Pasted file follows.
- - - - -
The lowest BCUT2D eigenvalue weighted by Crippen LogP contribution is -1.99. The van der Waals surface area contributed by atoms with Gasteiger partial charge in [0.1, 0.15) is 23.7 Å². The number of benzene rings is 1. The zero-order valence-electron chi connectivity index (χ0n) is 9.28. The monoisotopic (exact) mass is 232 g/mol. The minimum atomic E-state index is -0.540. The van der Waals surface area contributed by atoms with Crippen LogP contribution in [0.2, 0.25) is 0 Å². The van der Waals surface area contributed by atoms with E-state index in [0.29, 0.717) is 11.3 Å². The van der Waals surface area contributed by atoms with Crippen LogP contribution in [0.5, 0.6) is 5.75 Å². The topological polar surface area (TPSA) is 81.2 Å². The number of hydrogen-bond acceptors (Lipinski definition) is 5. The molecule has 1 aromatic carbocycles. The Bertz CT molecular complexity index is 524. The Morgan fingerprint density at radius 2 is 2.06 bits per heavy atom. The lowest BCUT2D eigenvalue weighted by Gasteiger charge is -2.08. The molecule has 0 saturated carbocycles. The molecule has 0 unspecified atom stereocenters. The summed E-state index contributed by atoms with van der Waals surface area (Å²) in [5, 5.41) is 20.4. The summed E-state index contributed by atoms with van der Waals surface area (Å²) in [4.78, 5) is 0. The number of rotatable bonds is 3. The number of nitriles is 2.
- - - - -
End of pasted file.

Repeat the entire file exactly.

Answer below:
The lowest BCUT2D eigenvalue weighted by Crippen LogP contribution is -1.99. The van der Waals surface area contributed by atoms with Gasteiger partial charge in [0.1, 0.15) is 23.7 Å². The number of benzene rings is 1. The zero-order valence-electron chi connectivity index (χ0n) is 9.28. The monoisotopic (exact) mass is 232 g/mol. The minimum atomic E-state index is -0.540. The van der Waals surface area contributed by atoms with Crippen LogP contribution in [0.2, 0.25) is 0 Å². The van der Waals surface area contributed by atoms with E-state index in [0.29, 0.717) is 11.3 Å². The van der Waals surface area contributed by atoms with Crippen LogP contribution in [0.5, 0.6) is 5.75 Å². The topological polar surface area (TPSA) is 81.2 Å². The number of hydrogen-bond acceptors (Lipinski definition) is 5. The molecule has 1 aromatic carbocycles. The Bertz CT molecular complexity index is 524. The Morgan fingerprint density at radius 2 is 2.06 bits per heavy atom. The lowest BCUT2D eigenvalue weighted by Gasteiger charge is -2.08. The molecule has 0 saturated carbocycles. The molecule has 0 unspecified atom stereocenters. The summed E-state index contributed by atoms with van der Waals surface area (Å²) in [5, 5.41) is 20.4. The summed E-state index contributed by atoms with van der Waals surface area (Å²) in [4.78, 5) is 0. The number of rotatable bonds is 3. The number of nitriles is 2.